A Doll’s House vs Othello: Compare & Contrast
Although on the surface Iago and Krogstad may appear to have similar motivations, there is a world of a difference between these two characters. Iago seems to be driven by hatred, jealousy, racial prejudice, and a natural deviousness; while Krogstad’s actions can arguably be defended on the grounds of self-preservation and a genuine concern for his family.
Of the two villains, Krogstad was most definitely the more benevolent one. Iago, being a trusted ensign, was fully aware of Othello’s irritability; and yet, he harbored no concerns for Desdemona’s safety. Krogstad, on the other hand, did empathize with Nora on some level, since he had been through the very same predicament once. He had also once forged a signature and had to face the consequences. Krogstad betrayed a genuine concern for Nora’s safety when he discouraged her from contemplating suicide:
“Krogstad: Most of us think of that at first. I thought of it, too- only I hadn’t the courage.
Nora [dully]: Nor had I.
Krogstad [relieved]: No, you haven’t the courage either, have you?
Nora: No, I haven’t- I haven’t.
Krogstad: Besides, it would have been a very stupid thing to do…” (Act II)
Krogstad also tried to terrify Nora of the horrid details of the suicide, which once again shows his concern for her safety. At one point in Act II, Krogstad tells Nora that even “a mere cashier, a scribbler” like him had “feeling”. He also asked her rhetorically if her husband had ever thought of his (Krogstad’s) children while making the decision of firing Krogstad.
Even though it might be suggested that Krogstad’s actual motivations were grounded in a desire for exacting revenge from Helmer, it is clear that revenge was not the only thing on his mind. The demand that he made was realistic, and he was under the impression that Helmer would make those concessions under Nora’s influence.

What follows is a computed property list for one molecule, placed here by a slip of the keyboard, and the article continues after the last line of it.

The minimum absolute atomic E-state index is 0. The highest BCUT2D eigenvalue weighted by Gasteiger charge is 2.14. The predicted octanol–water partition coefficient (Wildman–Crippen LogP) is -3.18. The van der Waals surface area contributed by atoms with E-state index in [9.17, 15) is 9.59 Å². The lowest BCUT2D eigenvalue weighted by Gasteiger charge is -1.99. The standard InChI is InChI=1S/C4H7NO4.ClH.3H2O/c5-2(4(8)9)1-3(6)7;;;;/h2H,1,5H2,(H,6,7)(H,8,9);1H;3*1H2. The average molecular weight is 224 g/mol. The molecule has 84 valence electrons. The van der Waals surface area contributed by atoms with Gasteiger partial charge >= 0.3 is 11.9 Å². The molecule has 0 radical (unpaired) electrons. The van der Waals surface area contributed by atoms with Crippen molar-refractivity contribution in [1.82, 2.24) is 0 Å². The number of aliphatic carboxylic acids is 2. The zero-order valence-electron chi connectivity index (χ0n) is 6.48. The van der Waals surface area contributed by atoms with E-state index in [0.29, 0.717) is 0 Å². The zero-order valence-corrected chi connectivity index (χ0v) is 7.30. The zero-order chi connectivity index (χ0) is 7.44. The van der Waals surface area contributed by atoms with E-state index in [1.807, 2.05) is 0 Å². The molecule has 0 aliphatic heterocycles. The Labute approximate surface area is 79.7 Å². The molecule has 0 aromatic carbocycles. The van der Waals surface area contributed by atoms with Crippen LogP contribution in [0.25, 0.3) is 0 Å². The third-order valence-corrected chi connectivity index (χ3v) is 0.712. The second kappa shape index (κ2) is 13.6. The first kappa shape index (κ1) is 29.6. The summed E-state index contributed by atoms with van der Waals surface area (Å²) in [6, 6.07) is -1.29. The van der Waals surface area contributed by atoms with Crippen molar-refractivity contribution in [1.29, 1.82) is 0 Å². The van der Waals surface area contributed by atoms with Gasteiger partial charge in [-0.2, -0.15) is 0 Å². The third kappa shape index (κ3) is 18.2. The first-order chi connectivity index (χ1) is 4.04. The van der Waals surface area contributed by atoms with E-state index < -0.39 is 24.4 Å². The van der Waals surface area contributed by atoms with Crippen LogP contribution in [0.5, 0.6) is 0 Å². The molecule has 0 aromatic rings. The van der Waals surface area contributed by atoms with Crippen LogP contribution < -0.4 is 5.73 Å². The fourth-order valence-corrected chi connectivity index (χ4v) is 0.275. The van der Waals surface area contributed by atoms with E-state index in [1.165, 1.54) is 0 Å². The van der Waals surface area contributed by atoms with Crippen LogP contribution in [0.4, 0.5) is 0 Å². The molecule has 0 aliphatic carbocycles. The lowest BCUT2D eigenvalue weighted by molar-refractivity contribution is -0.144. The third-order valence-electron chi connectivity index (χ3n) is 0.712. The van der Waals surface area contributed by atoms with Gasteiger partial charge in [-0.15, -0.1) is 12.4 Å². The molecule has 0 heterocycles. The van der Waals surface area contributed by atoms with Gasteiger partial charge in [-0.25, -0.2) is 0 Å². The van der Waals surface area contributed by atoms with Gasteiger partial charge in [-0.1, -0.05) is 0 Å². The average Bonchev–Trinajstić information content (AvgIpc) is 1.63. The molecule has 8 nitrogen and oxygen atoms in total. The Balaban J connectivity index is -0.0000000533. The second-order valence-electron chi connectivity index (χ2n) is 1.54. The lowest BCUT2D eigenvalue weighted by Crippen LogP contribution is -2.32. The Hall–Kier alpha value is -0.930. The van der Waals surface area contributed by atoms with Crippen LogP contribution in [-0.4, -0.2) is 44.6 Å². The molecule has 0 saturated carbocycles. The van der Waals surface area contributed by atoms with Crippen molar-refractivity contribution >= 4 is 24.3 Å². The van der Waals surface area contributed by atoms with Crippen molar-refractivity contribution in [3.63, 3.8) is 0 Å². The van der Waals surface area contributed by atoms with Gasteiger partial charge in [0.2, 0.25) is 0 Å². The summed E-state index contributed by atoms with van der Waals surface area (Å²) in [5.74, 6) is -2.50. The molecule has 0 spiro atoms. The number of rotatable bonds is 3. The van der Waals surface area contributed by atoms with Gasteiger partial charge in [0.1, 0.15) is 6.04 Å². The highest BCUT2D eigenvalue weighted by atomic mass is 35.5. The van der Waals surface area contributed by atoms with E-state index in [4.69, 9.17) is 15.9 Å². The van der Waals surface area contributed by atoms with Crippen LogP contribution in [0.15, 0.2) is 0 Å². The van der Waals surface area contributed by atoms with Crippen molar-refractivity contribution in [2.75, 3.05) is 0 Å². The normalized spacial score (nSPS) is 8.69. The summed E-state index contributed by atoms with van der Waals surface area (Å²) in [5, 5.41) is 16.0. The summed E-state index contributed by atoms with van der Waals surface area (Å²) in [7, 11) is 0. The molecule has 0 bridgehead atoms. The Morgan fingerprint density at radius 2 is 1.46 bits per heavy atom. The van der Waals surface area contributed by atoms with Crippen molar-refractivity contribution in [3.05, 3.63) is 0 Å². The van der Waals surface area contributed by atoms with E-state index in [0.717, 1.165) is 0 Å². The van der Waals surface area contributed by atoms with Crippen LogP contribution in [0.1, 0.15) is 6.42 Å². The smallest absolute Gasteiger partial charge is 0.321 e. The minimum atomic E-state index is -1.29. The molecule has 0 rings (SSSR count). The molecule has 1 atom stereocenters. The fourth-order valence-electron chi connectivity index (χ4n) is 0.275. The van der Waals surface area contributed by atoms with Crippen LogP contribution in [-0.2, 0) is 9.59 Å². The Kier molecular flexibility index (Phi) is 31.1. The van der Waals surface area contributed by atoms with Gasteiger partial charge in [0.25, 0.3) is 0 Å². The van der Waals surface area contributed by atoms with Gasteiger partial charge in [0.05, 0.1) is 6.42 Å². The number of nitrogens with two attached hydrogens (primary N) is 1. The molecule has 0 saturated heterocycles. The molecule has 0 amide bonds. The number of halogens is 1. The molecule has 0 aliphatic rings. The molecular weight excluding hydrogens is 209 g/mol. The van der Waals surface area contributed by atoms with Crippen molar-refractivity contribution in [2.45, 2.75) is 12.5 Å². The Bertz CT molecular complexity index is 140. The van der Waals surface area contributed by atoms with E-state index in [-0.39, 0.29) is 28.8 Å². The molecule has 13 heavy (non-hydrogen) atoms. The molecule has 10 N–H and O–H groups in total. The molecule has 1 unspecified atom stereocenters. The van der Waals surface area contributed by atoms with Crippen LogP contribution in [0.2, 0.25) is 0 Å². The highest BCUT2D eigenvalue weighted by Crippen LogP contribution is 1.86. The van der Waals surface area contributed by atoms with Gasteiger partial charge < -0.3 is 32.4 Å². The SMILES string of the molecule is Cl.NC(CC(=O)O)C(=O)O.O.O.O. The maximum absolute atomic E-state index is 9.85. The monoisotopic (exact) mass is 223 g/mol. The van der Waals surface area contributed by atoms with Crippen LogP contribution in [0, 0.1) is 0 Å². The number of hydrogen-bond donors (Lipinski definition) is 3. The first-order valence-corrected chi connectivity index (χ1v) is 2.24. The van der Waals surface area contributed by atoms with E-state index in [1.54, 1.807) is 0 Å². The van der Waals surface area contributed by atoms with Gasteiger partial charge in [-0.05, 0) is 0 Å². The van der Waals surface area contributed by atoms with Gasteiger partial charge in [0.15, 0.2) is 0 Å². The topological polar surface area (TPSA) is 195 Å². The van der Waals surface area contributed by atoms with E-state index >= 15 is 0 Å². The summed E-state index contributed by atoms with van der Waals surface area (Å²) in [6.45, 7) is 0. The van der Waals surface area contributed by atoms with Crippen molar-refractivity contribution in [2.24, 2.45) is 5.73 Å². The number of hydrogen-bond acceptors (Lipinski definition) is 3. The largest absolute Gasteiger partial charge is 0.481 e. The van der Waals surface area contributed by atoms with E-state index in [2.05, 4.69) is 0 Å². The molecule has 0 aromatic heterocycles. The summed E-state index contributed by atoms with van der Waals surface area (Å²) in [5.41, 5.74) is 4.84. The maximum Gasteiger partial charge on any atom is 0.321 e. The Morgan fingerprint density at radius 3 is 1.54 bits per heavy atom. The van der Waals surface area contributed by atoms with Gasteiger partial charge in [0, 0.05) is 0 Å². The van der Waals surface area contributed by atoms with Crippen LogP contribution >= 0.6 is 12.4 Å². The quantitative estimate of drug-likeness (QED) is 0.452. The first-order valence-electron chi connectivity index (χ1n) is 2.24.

Iago, on the other hand, was driven purely by jealousy and malevolence. He believed that Othello had wronged him gravely by promoting a less capable officer over him. However, that was no reason for the betrayal of trust. Iago’s behavior suggests that it was not ambition that fueled his treachery; rather it was an innate deviousness and a penchant for manipulating people that he evidently possessed.
Iago is the classic villain: cunning, two-faced, and disloyal. He is probably one of the vilest characters ever played on stage. Ludovico says to Iago:
“O Spartan dog,
More fell than anguish, hunger, or the sea!” (Act IV)
Iago, in my opinion, bears a fair share of the blame for the breach of trust between Othello and Desdemona, as well as Desdemona’s eventual murder. It is true that Othello was simple-minded and naïve, but naivety was never a crime. However, this does not absolve the Othello of the crime he committed. Krogstad, on the other hand, although guilty of the crime of blackmailing a person, was never responsible for the disintegration of the marriage. All credit for that goes to Helmer and the norms of patriarchy.
In both these plays, the ultimate blame must rest with patriarchal norms and the chauvinistic concept of “honor”. Othello’s rage at the thought of Desdemona’s infidelity was fostered by the norms of his time. Helmer’s anger at the thought of being obliged by Nora, as well as his constant dismissive attitude towards her, is also something that the sane modern reader finds indefensible.
Ibsen, Henrik. A Doll’s House. A Doll’s House and Other Plays. Tr. Peter Watts. London: Penguin Books Ltd, 1965. 145-232. Print.
Shakespeare, William. Othello. Four Tragedies. Ed. David Bevington and David Scott Kastan. New York: Bantam Dell, 2005. 318-473. Print